All Core X processors are unlocked and support up to quad-channel DDR4-2666 memory. They all have Turbo Boost Max Technology 3.0 which is applied to the two best cores. Additionally, they all have AVX-512 support with two FMA units enabled for double the throughput. Note that the full turbo frequencies for the new Core X parts were not given. An Intel spokesperson told WikiChip, “we [Intel] don’t spec per-core or all-core turbo frequencies for our processors.” They did say the all-core turbo frequency is verified. One number was confirmed: the 18-core i9-9980XE all-core turbo frequency is verified for 3.8 GHz.

Hardware Security

The refreshed models are not a new design and therefore do not have any of the hardware mitigations.

Skylake X Refresh Spectre and Meltdown Protections
Variant Name Protection
Variant 2 Branch Target Injection Microcode + Software
Variant 3 Rogue Data Cache Load Microcode
Variant 3a Rogue System Register Read Microcode
Variant 4 Speculative Store Bypass Microcode + Software
L1TF L1 Terminal Fault Microcode + Software

28-Core Xeon W-3175X

Back in June at Computex Intel teased a 5 GHz overclocked 28-core processor. One of the announcements Intel made on Monday is a new 28-core unlocked Xeon workstation processor.

New Xeon W Processors
Model C/T Base Turbo TDP L3$
W-3175X 28 / 56 3.1 GHz 4.3 GHz 255 W 38.5 MiB

Pricing and launch date were not announced but Intel stated those parts will start shipping in December. We have confirmed that this processor will use Socket-P (LGA-3647) and use the Lewisburg chipsets (C621). This model comes with a base frequency of 3.1 GHz and a single-core turbo frequency of 4.3 GHz but has an unlocked multiplier so presumably, with a very good cooling solution, this processor should clock further. It’s worth noting that at 3.1 GHz, this processor has a much higher base frequency than even the Xeon Platinum parts, albeit at a higher TDP. The chip is positioned as Intel’s absolute best workstation part for heavily threaded workloads. It has support for up to 512 GiB of hexa-channel DDR4-2666 memory and ECC support and as with the rest of the Xeon W family, there are x48 PCIe lanes.

Hardware Security

The Xeon W-3175X does not have any of the hardware mitigations.

Xeon W-3175X Spectre and Meltdown Protections
Variant Name Protection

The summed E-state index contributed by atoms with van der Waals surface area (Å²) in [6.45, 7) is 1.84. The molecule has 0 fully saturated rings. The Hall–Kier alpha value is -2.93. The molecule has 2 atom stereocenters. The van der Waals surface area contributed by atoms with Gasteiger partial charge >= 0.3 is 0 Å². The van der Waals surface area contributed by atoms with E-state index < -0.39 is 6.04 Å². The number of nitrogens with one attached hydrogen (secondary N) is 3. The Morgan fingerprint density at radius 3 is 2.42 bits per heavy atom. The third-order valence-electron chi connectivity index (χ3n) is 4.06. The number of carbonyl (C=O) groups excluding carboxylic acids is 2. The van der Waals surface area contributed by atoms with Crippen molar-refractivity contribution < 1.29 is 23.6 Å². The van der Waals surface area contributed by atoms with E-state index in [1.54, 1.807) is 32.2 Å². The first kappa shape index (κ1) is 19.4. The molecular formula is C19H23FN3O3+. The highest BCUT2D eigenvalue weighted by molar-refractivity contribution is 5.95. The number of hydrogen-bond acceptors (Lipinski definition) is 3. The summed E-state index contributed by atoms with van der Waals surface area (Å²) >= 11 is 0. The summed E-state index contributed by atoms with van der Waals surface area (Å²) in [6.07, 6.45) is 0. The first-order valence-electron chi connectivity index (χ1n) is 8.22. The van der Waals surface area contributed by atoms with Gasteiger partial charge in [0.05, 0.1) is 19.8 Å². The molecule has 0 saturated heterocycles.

Variant 2 Branch Target Injection Microcode + Software
Variant 3 Rogue Data Cache Load Microcode
Variant 3a Rogue System Register Read Microcode
Variant 4 Speculative Store Bypass Microcode + Software
L1TF L1 Terminal Fault Microcode + Software

STIM

One of the major improvements introduced with the new processors is the re-introduction of a solder-based thermal interface material (STIM) between the integrated heat spreader (IHS) and the processor die.

STIM (WikiChip)

Spreading the heat generated by the integrated circuit is done using a copper heat spreader (nickel plated). A thermal interface material (TIM) physically connects the die to the copper heat spread. The TIM has two different roles: dissipate heat (performance, yields higher frequency) and absorb strain (reliability, relieving thermally-induced stress due to CTE mismatch). Intel’s current TIM works fine for most users. For those who push their processors to their limit with very higher operating temperatures, however, a material with higher bulk thermal conductivity is highly desired.

Flip-chip package with TIM (WikiChip)

This is where using a solder-based TIM helps. STIM increases the thermal conductivity between the die and the integrated heat spreader thereby improving the available thermal headroom which should allow for higher sustained frequencies under a sufficient cooling solution – at least in theory.

STIM is used for the following products:

STIM
Product STIM Used?
9th Gen Core Processors Yes
Core X Series Yes
Xeon W-3175X No

Note that the above table only applies to the processors that were announced on Monday (listed in this article).